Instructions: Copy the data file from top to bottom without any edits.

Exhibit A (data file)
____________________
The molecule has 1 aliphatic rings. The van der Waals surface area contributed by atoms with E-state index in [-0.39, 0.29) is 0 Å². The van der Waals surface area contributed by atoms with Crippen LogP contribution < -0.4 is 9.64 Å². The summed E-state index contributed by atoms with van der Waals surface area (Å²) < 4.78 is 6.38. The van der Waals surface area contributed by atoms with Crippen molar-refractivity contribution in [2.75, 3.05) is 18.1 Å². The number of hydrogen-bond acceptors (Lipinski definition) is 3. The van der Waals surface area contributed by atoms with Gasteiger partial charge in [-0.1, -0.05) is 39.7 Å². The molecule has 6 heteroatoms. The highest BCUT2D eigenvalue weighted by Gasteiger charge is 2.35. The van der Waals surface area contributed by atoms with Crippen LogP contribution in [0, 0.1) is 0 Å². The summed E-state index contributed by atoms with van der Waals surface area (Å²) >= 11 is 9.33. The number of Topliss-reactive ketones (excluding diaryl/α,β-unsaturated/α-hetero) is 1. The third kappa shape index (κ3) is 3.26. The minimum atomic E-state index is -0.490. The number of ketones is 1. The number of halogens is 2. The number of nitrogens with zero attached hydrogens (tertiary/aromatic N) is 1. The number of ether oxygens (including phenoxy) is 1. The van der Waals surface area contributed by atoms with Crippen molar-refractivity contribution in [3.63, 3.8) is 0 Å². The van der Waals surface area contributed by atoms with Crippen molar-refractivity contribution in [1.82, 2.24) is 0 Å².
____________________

The molecule has 1 aliphatic rings. The van der Waals surface area contributed by atoms with E-state index in [-0.39, 0.29) is 0 Å². The van der Waals surface area contributed by atoms with Crippen LogP contribution < -0.4 is 9.64 Å². The summed E-state index contributed by atoms with van der Waals surface area (Å²) < 4.78 is 6.38. The van der Waals surface area contributed by atoms with Crippen molar-refractivity contribution in [2.75, 3.05) is 18.1 Å². The number of hydrogen-bond acceptors (Lipinski definition) is 3. The van der Waals surface area contributed by atoms with Gasteiger partial charge in [-0.1, -0.05) is 39.7 Å². The molecule has 6 heteroatoms. The highest BCUT2D eigenvalue weighted by Gasteiger charge is 2.35. The van der Waals surface area contributed by atoms with Crippen LogP contribution in [0, 0.1) is 0 Å². The summed E-state index contributed by atoms with van der Waals surface area (Å²) >= 11 is 9.33. The number of Topliss-reactive ketones (excluding diaryl/α,β-unsaturated/α-hetero) is 1. The third kappa shape index (κ3) is 3.26. The minimum atomic E-state index is -0.490. The number of ketones is 1. The number of halogens is 2. The number of nitrogens with zero attached hydrogens (tertiary/aromatic N) is 1. The number of ether oxygens (including phenoxy) is 1. The van der Waals surface area contributed by atoms with Crippen molar-refractivity contribution in [3.63, 3.8) is 0 Å². The van der Waals surface area contributed by atoms with Crippen molar-refractivity contribution in [1.82, 2.24) is 0 Å².